Note to the reader: what follows is not meant to be a serious solution to a complex issue. Nor is it meant in any way to mock anyone who is deeply committed to advocacy around this topic. It is simply a light-hearted response to the endless arguments in our community. - - jam
Monday I saw this information* on Facebook and I had one of those lightbulb moments you see in the old cartoons.
You see here 2020 census information as regards population changes in several Maryland counties. Clearly Howard County has had the largest increase of the counties on the list. I know that this is seen to be a concern for those who are worried about the capacity of local infrastructure to support an increasing population. Quite a bit of energy is spent trying to limit new housing development with the thought that it will stem the tide of new residents.
Suddenly I had a crazy idea. (Hear me out, now.) What if we’ve been going about this the completely wrong way? Perhaps what is needed is an all-out campaign to convince people to live somewhere else.
At first I wondered if the approach might be to convince potential residents how perfectly awful Howard County is. “You wouldn’t possibly want to live here.” But that didn’t feel right, somehow.
Instead, what about a full-scale public relations effort to sell people on how great it would be to live in a different county? Advocates could create the “office of why you want to live in Baltimore City, Baltimore County, or Carroll County”, for instance. Make enticing brochures. Work with realtors in other counties. Use all that determination and energy to help people find great homes: but not in Howard County.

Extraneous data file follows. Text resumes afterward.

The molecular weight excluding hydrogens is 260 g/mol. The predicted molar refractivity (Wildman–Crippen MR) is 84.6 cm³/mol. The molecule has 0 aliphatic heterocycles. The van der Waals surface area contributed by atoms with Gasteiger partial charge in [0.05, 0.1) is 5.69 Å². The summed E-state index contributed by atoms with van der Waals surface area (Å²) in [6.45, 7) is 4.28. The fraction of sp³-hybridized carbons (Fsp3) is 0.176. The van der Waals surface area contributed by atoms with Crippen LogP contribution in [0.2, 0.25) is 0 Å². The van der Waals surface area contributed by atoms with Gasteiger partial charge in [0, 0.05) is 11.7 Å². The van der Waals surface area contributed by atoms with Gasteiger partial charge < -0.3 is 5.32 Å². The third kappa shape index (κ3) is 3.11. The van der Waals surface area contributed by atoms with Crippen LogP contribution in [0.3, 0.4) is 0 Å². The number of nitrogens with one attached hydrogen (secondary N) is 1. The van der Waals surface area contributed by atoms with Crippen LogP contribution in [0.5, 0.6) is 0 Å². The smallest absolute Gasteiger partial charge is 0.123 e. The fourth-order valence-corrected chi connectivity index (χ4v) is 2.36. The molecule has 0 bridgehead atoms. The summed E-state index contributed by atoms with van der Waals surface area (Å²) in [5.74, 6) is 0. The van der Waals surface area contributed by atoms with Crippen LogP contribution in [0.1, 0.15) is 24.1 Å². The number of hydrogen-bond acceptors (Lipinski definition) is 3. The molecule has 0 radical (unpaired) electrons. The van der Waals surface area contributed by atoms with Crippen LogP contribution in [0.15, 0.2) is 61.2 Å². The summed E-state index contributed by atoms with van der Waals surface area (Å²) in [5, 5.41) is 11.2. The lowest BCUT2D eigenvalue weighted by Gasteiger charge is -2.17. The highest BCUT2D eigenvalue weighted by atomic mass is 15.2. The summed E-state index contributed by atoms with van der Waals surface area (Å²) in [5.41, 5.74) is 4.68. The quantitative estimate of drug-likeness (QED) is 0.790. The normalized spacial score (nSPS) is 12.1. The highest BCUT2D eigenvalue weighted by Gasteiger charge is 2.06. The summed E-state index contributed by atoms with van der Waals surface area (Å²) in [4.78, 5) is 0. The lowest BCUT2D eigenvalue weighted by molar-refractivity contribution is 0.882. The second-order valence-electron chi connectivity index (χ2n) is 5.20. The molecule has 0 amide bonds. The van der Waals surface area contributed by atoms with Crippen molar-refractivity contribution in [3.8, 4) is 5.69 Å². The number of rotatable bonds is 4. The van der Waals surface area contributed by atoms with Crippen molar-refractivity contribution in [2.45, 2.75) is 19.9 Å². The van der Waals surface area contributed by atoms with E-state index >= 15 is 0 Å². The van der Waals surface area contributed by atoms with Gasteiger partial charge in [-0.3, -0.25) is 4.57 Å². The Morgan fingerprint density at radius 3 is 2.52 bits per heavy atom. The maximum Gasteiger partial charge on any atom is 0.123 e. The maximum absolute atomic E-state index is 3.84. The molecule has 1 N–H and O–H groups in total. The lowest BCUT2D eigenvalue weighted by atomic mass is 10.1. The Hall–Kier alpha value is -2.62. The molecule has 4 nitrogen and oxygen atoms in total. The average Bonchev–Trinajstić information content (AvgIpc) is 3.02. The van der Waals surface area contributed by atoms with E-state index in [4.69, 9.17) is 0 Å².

Think if it as a similar approach to the one that Mr. Kringle suggests in the old classic Christmas movie “Miracle on 34th Street” where Macy’s clerks are trained to tell customers if an item they want is available at a different store or is on sale at another establishment. It’s wildly successful, in the movie, anyway.
It could be fun. Helpful. Positive, even. I think it would give people a better experience than the current steady diet of attending meetings to observe, oppose, and object. After all, if the population trend begins to turn those developers will stop proposing projects here and start eyeing those nice counties elsewhere.
Am I serious? No. Do I feel as though we are all stuck in an endless cycle of the same arguments? Yes. So, for today, and probably today alone, I am entertaining perfectly ridiculous solutions to this never-ending problem. Feel free to add your own.
*Many thanks to my friend Cheryl Stricker who was able to locate this information for me in less than a minute.
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